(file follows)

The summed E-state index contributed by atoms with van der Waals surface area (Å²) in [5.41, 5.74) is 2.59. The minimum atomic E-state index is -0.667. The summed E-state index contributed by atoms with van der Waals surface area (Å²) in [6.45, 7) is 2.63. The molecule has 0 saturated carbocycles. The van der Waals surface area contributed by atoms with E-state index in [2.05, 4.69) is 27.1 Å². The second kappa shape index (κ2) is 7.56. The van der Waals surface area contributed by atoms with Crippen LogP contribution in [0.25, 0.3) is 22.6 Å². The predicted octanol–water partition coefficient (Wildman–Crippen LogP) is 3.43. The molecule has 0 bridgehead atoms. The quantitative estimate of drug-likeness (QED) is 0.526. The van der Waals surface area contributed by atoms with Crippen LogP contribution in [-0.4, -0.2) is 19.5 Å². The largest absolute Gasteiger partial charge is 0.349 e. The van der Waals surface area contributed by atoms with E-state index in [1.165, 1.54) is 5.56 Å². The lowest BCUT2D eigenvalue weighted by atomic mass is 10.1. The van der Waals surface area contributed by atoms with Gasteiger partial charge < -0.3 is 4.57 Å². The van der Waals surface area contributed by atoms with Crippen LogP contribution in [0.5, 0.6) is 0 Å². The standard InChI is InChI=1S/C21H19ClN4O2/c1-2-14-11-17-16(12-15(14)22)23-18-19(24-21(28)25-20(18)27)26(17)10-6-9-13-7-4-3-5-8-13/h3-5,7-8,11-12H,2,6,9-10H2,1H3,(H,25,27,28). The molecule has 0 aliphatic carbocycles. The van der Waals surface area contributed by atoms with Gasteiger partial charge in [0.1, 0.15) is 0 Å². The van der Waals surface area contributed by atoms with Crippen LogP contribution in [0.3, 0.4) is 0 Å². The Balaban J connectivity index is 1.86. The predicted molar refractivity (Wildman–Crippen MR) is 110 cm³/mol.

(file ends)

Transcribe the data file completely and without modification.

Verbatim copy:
The summed E-state index contributed by atoms with van der Waals surface area (Å²) in [5.41, 5.74) is 2.59. The minimum atomic E-state index is -0.667. The summed E-state index contributed by atoms with van der Waals surface area (Å²) in [6.45, 7) is 2.63. The molecule has 0 saturated carbocycles. The van der Waals surface area contributed by atoms with E-state index in [2.05, 4.69) is 27.1 Å². The second kappa shape index (κ2) is 7.56. The van der Waals surface area contributed by atoms with Crippen LogP contribution in [0.25, 0.3) is 22.6 Å². The predicted octanol–water partition coefficient (Wildman–Crippen LogP) is 3.43. The molecule has 0 bridgehead atoms. The quantitative estimate of drug-likeness (QED) is 0.526. The van der Waals surface area contributed by atoms with Crippen LogP contribution in [-0.4, -0.2) is 19.5 Å². The largest absolute Gasteiger partial charge is 0.349 e. The van der Waals surface area contributed by atoms with E-state index in [1.165, 1.54) is 5.56 Å². The lowest BCUT2D eigenvalue weighted by atomic mass is 10.1. The van der Waals surface area contributed by atoms with Gasteiger partial charge < -0.3 is 4.57 Å². The van der Waals surface area contributed by atoms with Crippen LogP contribution in [0.5, 0.6) is 0 Å². The standard InChI is InChI=1S/C21H19ClN4O2/c1-2-14-11-17-16(12-15(14)22)23-18-19(24-21(28)25-20(18)27)26(17)10-6-9-13-7-4-3-5-8-13/h3-5,7-8,11-12H,2,6,9-10H2,1H3,(H,25,27,28). The molecule has 0 aliphatic carbocycles. The van der Waals surface area contributed by atoms with Gasteiger partial charge in [0.1, 0.15) is 0 Å². The van der Waals surface area contributed by atoms with Crippen LogP contribution in [0.3, 0.4) is 0 Å². The Balaban J connectivity index is 1.86. The predicted molar refractivity (Wildman–Crippen MR) is 110 cm³/mol.